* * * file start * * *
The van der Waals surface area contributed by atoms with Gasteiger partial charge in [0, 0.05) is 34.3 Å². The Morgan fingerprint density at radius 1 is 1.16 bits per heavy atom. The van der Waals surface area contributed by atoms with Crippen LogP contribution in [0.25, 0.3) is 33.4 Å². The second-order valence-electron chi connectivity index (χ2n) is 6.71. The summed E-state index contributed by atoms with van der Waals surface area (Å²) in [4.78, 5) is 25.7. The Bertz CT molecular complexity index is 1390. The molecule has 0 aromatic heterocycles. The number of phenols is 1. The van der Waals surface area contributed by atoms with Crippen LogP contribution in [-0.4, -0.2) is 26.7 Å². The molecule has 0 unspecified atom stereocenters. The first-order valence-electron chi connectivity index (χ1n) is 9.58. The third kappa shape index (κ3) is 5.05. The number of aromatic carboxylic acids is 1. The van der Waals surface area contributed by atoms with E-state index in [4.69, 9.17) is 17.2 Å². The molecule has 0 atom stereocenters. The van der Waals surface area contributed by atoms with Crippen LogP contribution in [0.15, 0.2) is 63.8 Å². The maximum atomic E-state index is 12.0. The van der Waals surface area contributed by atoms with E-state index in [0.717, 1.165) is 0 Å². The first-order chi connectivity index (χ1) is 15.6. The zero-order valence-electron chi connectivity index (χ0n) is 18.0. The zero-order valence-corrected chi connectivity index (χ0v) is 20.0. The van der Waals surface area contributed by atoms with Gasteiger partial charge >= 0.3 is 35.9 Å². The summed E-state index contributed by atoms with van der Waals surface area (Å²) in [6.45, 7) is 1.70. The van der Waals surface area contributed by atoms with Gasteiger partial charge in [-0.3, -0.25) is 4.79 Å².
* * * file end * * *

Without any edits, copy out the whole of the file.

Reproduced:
The van der Waals surface area contributed by atoms with Gasteiger partial charge in [0, 0.05) is 34.3 Å². The Morgan fingerprint density at radius 1 is 1.16 bits per heavy atom. The van der Waals surface area contributed by atoms with Crippen LogP contribution in [0.25, 0.3) is 33.4 Å². The second-order valence-electron chi connectivity index (χ2n) is 6.71. The summed E-state index contributed by atoms with van der Waals surface area (Å²) in [4.78, 5) is 25.7. The Bertz CT molecular complexity index is 1390. The molecule has 0 aromatic heterocycles. The number of phenols is 1. The van der Waals surface area contributed by atoms with Crippen LogP contribution in [-0.4, -0.2) is 26.7 Å². The molecule has 0 unspecified atom stereocenters. The first-order valence-electron chi connectivity index (χ1n) is 9.58. The third kappa shape index (κ3) is 5.05. The number of aromatic carboxylic acids is 1. The van der Waals surface area contributed by atoms with E-state index in [4.69, 9.17) is 17.2 Å². The molecule has 0 atom stereocenters. The van der Waals surface area contributed by atoms with Crippen LogP contribution in [0.15, 0.2) is 63.8 Å². The maximum atomic E-state index is 12.0. The van der Waals surface area contributed by atoms with E-state index in [0.717, 1.165) is 0 Å². The first-order chi connectivity index (χ1) is 15.6. The zero-order valence-electron chi connectivity index (χ0n) is 18.0. The zero-order valence-corrected chi connectivity index (χ0v) is 20.0. The van der Waals surface area contributed by atoms with Gasteiger partial charge >= 0.3 is 35.9 Å². The summed E-state index contributed by atoms with van der Waals surface area (Å²) in [6.45, 7) is 1.70. The van der Waals surface area contributed by atoms with Gasteiger partial charge in [-0.3, -0.25) is 4.79 Å².